Understand the language of your dreams

Do you often feel confused by the surreal images and bizarre story lines your dreams contain, and yet still have a sense that behind the strangeness, there is genuine meaning there? It is as if our dreams speak to us in another language. If only we could learn that language, we might be able to decipher the important messages dreams are trying to tell us!

I don’t believe anyone else or any dictionary can tell you what your dreams mean, as only you really know what is going on inside your head and your heart. There are some methods and insights, though, that you can use to help reach this understanding yourself and to start to understand the language of your own dreams.

Let’s start at the beginning. When we talk about understanding our dreams, we are really talking about understanding our selves. Think of a dream as a movie that is playing back to you the story about your life as it is right now. It does not just play back things that you experienced physically.

Instead, your dreaming mind looks beyond to what was going on inside at the same time. When you went to work in the morning, how were you feeling? When you had that argument with your partner, how did that bring up past hurts? Your dreams will play back your emotions and link these to memories. Maybe you were frustrated at work. How do you show “frustration” in your dream movie? It is an abstract concept, not a thing.

Your dreaming mind will find an image to symbolise this feeling, this abstract concept, in your dream story. This symbol may be a person, an animal, a colour etc. Your dreaming mind will go through all your memories and think, “Hmm, what is frustrating? Where have I felt frustrated before? Who has frustrated me?” This then becomes your own dream symbol. Maybe it is your old sports coach, who wouldn’t let you on the field so you could show everyone what you were made of. So “coach” becomes a symbol of frustration. Maybe it is being stuck at the traffic lights, which has made you late for work in the past, so “red traffic lights” become your own symbol of being frustrated. This is the process where, in your mind, “a picture tells a thousand words”.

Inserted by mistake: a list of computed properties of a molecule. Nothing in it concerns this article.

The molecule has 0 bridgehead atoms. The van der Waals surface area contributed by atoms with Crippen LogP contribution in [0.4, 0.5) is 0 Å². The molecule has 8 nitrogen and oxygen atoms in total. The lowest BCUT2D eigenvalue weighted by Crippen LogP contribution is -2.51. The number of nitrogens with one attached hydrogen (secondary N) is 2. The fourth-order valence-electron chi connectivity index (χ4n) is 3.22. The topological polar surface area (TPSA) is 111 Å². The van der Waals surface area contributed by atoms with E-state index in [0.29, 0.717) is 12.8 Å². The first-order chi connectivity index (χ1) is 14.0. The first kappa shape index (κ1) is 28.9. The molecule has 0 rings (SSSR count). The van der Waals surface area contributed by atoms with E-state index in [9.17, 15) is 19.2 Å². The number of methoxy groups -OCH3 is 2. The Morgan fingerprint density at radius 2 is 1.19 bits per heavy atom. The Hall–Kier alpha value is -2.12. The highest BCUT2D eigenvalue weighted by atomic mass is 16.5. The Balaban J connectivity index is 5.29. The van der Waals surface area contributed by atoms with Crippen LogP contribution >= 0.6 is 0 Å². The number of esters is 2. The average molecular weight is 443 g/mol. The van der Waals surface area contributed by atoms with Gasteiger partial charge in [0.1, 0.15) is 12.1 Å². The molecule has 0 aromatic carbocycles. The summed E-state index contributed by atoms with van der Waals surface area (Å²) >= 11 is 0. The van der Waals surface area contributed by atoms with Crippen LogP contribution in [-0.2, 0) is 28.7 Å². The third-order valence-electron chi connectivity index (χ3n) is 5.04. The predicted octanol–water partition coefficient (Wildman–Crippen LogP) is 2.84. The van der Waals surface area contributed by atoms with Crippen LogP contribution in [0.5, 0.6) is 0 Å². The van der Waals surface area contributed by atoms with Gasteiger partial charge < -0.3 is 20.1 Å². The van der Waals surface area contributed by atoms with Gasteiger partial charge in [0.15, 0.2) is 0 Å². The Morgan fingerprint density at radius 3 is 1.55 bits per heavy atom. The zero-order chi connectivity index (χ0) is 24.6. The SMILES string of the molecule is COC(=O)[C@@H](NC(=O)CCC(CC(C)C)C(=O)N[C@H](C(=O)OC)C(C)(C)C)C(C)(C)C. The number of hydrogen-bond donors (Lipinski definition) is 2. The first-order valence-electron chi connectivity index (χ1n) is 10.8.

Dreams speak to us in symbols. Some of these symbols are unique to us while some have commonalities with other people who share the same culture and influences as us. Over the coming weeks I will explore some of these symbols, and help you to learn the language of your own dreams.

Dream well,

Amy x

Amy Campion

Amy Campion

Amy Campion is a writer, speaker, workshop facilitator and dream coach who works globally with people using their dreams, intuition, imagination and consciousness. She is the founder of The Dream Well, a website dedicated to helping people understand and become experts of their own dreams. She also runs an online course on sacred dreaming, which includes lucid dreaming, shamanism, Tibetan dream yoga, dream incubation and a variety of other approaches. Amy holds the following qualifications: BA (Hons) Comm Arts, Post Grad Cert (Strategic Foresight), Member IASD (International Association of the Study of Dreams).

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